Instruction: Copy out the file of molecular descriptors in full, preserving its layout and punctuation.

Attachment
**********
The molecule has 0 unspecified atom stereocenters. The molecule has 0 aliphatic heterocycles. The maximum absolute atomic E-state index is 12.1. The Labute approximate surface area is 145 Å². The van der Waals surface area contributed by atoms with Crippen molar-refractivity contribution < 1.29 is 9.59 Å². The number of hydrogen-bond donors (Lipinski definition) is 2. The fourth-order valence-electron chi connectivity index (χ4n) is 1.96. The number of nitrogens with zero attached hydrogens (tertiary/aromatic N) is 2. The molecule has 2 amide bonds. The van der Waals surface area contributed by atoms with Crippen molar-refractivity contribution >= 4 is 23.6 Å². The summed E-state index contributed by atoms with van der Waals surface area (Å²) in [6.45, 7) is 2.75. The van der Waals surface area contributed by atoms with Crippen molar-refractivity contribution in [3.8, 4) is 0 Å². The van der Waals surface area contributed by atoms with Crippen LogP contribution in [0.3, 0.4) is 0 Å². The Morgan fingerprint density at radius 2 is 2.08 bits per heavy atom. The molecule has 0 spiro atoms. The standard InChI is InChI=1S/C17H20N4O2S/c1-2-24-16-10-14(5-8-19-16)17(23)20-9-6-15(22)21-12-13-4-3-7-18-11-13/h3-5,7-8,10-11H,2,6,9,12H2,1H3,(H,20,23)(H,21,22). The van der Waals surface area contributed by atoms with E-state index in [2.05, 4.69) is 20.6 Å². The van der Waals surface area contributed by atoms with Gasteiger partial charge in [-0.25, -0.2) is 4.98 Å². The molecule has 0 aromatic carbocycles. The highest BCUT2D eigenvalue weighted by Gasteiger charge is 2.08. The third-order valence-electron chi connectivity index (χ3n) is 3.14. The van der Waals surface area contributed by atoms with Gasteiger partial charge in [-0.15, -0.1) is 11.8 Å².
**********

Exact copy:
The molecule has 0 unspecified atom stereocenters. The molecule has 0 aliphatic heterocycles. The maximum absolute atomic E-state index is 12.1. The Labute approximate surface area is 145 Å². The van der Waals surface area contributed by atoms with Crippen molar-refractivity contribution < 1.29 is 9.59 Å². The number of hydrogen-bond donors (Lipinski definition) is 2. The fourth-order valence-electron chi connectivity index (χ4n) is 1.96. The number of nitrogens with zero attached hydrogens (tertiary/aromatic N) is 2. The molecule has 2 amide bonds. The van der Waals surface area contributed by atoms with Crippen molar-refractivity contribution >= 4 is 23.6 Å². The summed E-state index contributed by atoms with van der Waals surface area (Å²) in [6.45, 7) is 2.75. The van der Waals surface area contributed by atoms with Crippen molar-refractivity contribution in [3.8, 4) is 0 Å². The van der Waals surface area contributed by atoms with Crippen LogP contribution in [0.3, 0.4) is 0 Å². The Morgan fingerprint density at radius 2 is 2.08 bits per heavy atom. The molecule has 0 spiro atoms. The standard InChI is InChI=1S/C17H20N4O2S/c1-2-24-16-10-14(5-8-19-16)17(23)20-9-6-15(22)21-12-13-4-3-7-18-11-13/h3-5,7-8,10-11H,2,6,9,12H2,1H3,(H,20,23)(H,21,22). The van der Waals surface area contributed by atoms with E-state index in [2.05, 4.69) is 20.6 Å². The van der Waals surface area contributed by atoms with Gasteiger partial charge in [-0.25, -0.2) is 4.98 Å². The molecule has 0 aromatic carbocycles. The highest BCUT2D eigenvalue weighted by Gasteiger charge is 2.08. The third-order valence-electron chi connectivity index (χ3n) is 3.14. The van der Waals surface area contributed by atoms with Gasteiger partial charge in [-0.15, -0.1) is 11.8 Å².